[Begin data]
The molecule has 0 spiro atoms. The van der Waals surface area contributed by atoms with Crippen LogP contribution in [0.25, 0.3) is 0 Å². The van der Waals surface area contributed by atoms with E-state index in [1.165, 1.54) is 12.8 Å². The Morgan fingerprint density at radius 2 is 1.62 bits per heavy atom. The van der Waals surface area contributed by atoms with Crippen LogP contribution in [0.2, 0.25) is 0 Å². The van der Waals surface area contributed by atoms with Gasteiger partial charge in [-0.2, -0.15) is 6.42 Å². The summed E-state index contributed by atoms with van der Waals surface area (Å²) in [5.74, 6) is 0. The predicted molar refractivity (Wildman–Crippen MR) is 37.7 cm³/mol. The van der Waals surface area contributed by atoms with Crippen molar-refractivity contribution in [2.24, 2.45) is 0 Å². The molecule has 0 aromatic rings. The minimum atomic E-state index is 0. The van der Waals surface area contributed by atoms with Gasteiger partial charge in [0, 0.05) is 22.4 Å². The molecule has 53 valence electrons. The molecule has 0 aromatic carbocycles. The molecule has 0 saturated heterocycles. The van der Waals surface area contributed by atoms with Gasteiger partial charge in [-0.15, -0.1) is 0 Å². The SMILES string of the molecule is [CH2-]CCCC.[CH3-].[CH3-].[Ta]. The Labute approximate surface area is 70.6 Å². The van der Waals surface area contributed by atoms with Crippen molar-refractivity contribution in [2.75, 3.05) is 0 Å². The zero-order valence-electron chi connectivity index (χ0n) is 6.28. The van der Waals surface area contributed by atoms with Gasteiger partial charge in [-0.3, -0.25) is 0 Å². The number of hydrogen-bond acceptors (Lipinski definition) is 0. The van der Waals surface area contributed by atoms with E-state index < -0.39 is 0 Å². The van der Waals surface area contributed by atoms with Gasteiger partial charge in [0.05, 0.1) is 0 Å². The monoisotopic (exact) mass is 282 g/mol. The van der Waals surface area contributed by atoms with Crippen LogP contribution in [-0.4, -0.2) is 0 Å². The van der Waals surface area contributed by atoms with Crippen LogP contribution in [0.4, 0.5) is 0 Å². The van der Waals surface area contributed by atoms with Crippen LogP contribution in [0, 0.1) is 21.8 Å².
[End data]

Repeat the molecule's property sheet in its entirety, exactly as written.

The molecule has 0 spiro atoms. The van der Waals surface area contributed by atoms with Crippen LogP contribution in [0.25, 0.3) is 0 Å². The van der Waals surface area contributed by atoms with E-state index in [1.165, 1.54) is 12.8 Å². The Morgan fingerprint density at radius 2 is 1.62 bits per heavy atom. The van der Waals surface area contributed by atoms with Crippen LogP contribution in [0.2, 0.25) is 0 Å². The van der Waals surface area contributed by atoms with Gasteiger partial charge in [-0.2, -0.15) is 6.42 Å². The summed E-state index contributed by atoms with van der Waals surface area (Å²) in [5.74, 6) is 0. The predicted molar refractivity (Wildman–Crippen MR) is 37.7 cm³/mol. The van der Waals surface area contributed by atoms with Crippen molar-refractivity contribution in [2.24, 2.45) is 0 Å². The molecule has 0 aromatic rings. The minimum atomic E-state index is 0. The van der Waals surface area contributed by atoms with Gasteiger partial charge in [0, 0.05) is 22.4 Å². The molecule has 53 valence electrons. The molecule has 0 aromatic carbocycles. The molecule has 0 saturated heterocycles. The van der Waals surface area contributed by atoms with Gasteiger partial charge in [-0.15, -0.1) is 0 Å². The SMILES string of the molecule is [CH2-]CCCC.[CH3-].[CH3-].[Ta]. The Labute approximate surface area is 70.6 Å². The van der Waals surface area contributed by atoms with Crippen molar-refractivity contribution in [2.75, 3.05) is 0 Å². The zero-order valence-electron chi connectivity index (χ0n) is 6.28. The van der Waals surface area contributed by atoms with Gasteiger partial charge in [-0.3, -0.25) is 0 Å². The number of hydrogen-bond acceptors (Lipinski definition) is 0. The van der Waals surface area contributed by atoms with E-state index < -0.39 is 0 Å². The van der Waals surface area contributed by atoms with Gasteiger partial charge in [0.05, 0.1) is 0 Å². The monoisotopic (exact) mass is 282 g/mol. The van der Waals surface area contributed by atoms with Crippen LogP contribution in [-0.4, -0.2) is 0 Å². The van der Waals surface area contributed by atoms with Crippen LogP contribution in [0.4, 0.5) is 0 Å². The van der Waals surface area contributed by atoms with Crippen LogP contribution in [0, 0.1) is 21.8 Å².